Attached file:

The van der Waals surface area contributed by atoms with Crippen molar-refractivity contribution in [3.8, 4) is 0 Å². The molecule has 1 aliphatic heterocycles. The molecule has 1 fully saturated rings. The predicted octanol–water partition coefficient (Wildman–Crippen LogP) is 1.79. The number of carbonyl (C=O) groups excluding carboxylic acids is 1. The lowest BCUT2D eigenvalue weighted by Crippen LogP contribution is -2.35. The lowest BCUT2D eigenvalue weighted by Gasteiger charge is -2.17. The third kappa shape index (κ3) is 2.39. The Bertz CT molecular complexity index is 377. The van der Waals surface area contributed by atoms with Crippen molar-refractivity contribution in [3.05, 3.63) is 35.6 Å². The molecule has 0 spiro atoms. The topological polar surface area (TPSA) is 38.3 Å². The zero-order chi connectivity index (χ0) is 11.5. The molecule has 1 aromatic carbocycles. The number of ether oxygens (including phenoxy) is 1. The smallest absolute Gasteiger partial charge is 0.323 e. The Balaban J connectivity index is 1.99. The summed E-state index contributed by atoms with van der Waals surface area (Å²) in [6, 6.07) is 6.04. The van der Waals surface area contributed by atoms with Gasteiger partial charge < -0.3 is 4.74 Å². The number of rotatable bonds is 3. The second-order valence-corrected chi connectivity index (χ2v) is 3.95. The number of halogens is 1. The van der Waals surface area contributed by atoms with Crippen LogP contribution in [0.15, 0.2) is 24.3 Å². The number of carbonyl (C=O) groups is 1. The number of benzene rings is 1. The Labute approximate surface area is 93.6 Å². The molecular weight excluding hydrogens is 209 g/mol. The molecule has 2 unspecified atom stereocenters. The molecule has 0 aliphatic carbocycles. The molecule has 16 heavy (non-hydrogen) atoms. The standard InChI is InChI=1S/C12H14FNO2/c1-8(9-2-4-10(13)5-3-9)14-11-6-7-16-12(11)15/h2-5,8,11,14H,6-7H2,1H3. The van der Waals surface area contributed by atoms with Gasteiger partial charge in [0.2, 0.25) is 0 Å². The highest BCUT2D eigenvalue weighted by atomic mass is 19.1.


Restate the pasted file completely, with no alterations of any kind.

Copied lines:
The van der Waals surface area contributed by atoms with Crippen molar-refractivity contribution in [3.8, 4) is 0 Å². The molecule has 1 aliphatic heterocycles. The molecule has 1 fully saturated rings. The predicted octanol–water partition coefficient (Wildman–Crippen LogP) is 1.79. The number of carbonyl (C=O) groups excluding carboxylic acids is 1. The lowest BCUT2D eigenvalue weighted by Crippen LogP contribution is -2.35. The lowest BCUT2D eigenvalue weighted by Gasteiger charge is -2.17. The third kappa shape index (κ3) is 2.39. The Bertz CT molecular complexity index is 377. The van der Waals surface area contributed by atoms with Crippen molar-refractivity contribution in [3.05, 3.63) is 35.6 Å². The molecule has 0 spiro atoms. The topological polar surface area (TPSA) is 38.3 Å². The zero-order chi connectivity index (χ0) is 11.5. The molecule has 1 aromatic carbocycles. The number of ether oxygens (including phenoxy) is 1. The smallest absolute Gasteiger partial charge is 0.323 e. The Balaban J connectivity index is 1.99. The summed E-state index contributed by atoms with van der Waals surface area (Å²) in [6, 6.07) is 6.04. The van der Waals surface area contributed by atoms with Gasteiger partial charge < -0.3 is 4.74 Å². The number of rotatable bonds is 3. The second-order valence-corrected chi connectivity index (χ2v) is 3.95. The number of halogens is 1. The van der Waals surface area contributed by atoms with Crippen LogP contribution in [0.15, 0.2) is 24.3 Å². The number of carbonyl (C=O) groups is 1. The number of benzene rings is 1. The Labute approximate surface area is 93.6 Å². The molecular weight excluding hydrogens is 209 g/mol. The molecule has 2 unspecified atom stereocenters. The molecule has 0 aliphatic carbocycles. The molecule has 16 heavy (non-hydrogen) atoms. The standard InChI is InChI=1S/C12H14FNO2/c1-8(9-2-4-10(13)5-3-9)14-11-6-7-16-12(11)15/h2-5,8,11,14H,6-7H2,1H3. The van der Waals surface area contributed by atoms with Gasteiger partial charge in [0.2, 0.25) is 0 Å². The highest BCUT2D eigenvalue weighted by atomic mass is 19.1.